• October 11, 2017 |

    Playing with Passion

    A conversation with Neil Goh about BruNotes

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    When students think of community service at Brown, the larger, more well-known organizations associated with the Swearer Center often come to mind. Meanwhile, smaller, overlooked student groups, whose main recruitment strategies are booths at the activities fair, tend to have more specific goals that may better fit people’s personal interests. For example, BruNotes is a music outreach program at Brown that connects volunteer student teachers with low-income youth in the Providence area, allowing students to find a group of like-minded people who love music and enjoy teaching. By eliminating the cost of private lessons, the student-run organization helps students develop a passion for music while promoting hard work and creativity. The most popular types of lessons that BruNotes offers are for piano, both acoustic and electric guitar, and violin; but the full extent of their teaching repertoire ranges out into voice and even music theory lessons. In this tight-knit community, the members are bonded by specialized shared interests.

    Neil Goh ’20 is a school coordinator for BruNotes, pairing students from one of BruNotes’ partner schools, the Metropolitan Regional Career and Technical Center, with volunteer teachers from Brown. To get a more intimate look at the BruNotes experience, I asked Neil a few questions.

    How long have you been involved with BruNotes, and how did you hear about it?

    Neil Goh: One day as I was practicing for an audition at Steinert in the beginning of freshman year, I saw a BruNotes poster up on the wall of my practice room. As soon as I left the building I sent an email to the president expressing my interest in the organization, but unfortunately all spots were filled for that semester, so I actually started to teach at the start of second semester.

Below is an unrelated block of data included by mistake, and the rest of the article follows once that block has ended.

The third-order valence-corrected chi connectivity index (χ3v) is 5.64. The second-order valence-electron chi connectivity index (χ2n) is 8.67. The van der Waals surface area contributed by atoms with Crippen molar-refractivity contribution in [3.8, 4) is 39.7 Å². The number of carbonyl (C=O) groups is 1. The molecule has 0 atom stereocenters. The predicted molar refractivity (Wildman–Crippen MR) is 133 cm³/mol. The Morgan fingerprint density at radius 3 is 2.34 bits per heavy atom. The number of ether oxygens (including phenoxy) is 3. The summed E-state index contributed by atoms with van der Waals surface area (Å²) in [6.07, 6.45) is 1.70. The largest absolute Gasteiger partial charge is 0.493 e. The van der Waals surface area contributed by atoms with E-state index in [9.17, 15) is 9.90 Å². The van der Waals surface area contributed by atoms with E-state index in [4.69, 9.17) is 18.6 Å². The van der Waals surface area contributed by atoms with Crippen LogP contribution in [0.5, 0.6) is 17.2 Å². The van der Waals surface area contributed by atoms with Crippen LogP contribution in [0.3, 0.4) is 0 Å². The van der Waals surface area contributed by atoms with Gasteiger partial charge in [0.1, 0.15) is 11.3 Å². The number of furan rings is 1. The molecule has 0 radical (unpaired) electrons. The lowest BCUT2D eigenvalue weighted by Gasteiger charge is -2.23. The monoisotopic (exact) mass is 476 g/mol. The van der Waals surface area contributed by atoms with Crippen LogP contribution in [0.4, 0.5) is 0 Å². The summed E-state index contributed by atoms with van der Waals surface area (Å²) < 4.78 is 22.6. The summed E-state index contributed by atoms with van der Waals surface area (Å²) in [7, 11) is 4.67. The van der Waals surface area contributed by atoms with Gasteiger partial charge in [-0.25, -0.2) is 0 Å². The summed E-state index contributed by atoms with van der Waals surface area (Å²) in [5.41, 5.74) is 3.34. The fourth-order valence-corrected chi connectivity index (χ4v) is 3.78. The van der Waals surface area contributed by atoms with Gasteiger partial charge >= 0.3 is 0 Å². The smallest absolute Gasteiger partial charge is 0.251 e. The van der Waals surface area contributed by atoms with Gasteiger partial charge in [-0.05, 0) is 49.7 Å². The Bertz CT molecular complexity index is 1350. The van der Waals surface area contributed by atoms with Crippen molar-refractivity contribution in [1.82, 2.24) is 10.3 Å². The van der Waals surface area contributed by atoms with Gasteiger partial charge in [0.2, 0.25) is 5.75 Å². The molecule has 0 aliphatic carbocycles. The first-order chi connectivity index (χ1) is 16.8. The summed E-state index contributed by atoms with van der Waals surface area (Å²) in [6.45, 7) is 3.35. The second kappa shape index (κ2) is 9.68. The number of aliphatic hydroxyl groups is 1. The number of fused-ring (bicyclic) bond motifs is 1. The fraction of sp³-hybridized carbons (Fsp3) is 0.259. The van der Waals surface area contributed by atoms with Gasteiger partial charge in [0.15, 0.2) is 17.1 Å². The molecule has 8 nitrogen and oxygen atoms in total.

What is your favorite memory from BruNotes?

    NG: Meeting my very first student, a third grader from William D’Abate Elementary, was a really encouraging moment for me, since the third grade was also the year I began my musical career as a violinist.

    What are some challenges you’ve faced?

    NG: Having both patience and empathy as a teacher for beginner violinists. In my excitement to teach, I almost forgot that violin isn’t something you can just pick up in a couple months. But the greatest difficulty I faced wasn’t as much concerned with teaching my student as it was about learning the teaching style I work best with. While it was difficult to gather my own materials for a beginner violin curriculum, I knew that my third-grade student had to learn the technical rudiments of playing the violin, like holding the bow and comfortably wedging the instrument underneath the chin. The real struggle was personal, pointing to the question: What did I specifically have to do to spark a passion? To shape her musical path so that it driven by her own motivation to play? To prevent her from quitting two years later, like most other elementary-school musicians do? It had always been easy to attribute my skills to my own merit, but my experience working with BruNotes brought to light the importance of the teacher. Everything I knew, I realized, came from someone else.

    Why do you think this work is important, and where you see it going in the future?

    NG: I think art, not just music, is an essential human need that should be accessible to everyone. Empowering youth with a source of creative expression is something I’m really passionate about, since I know that realizing my musical ability at such a young age ended up opening so many doors for me. The BruNotes community was the perfect place to start doing that in college.


    BruNotes may not fit everyone’s personal interests, but there is an abundance of teaching programs available at Brown that allow students to explore their passions in a new way, get involved with the larger Providence community, and be reminded of why they love what they do. No matter where an individual’s interests lie, there is an organization for them to share and create meaningful connections with others through those interests.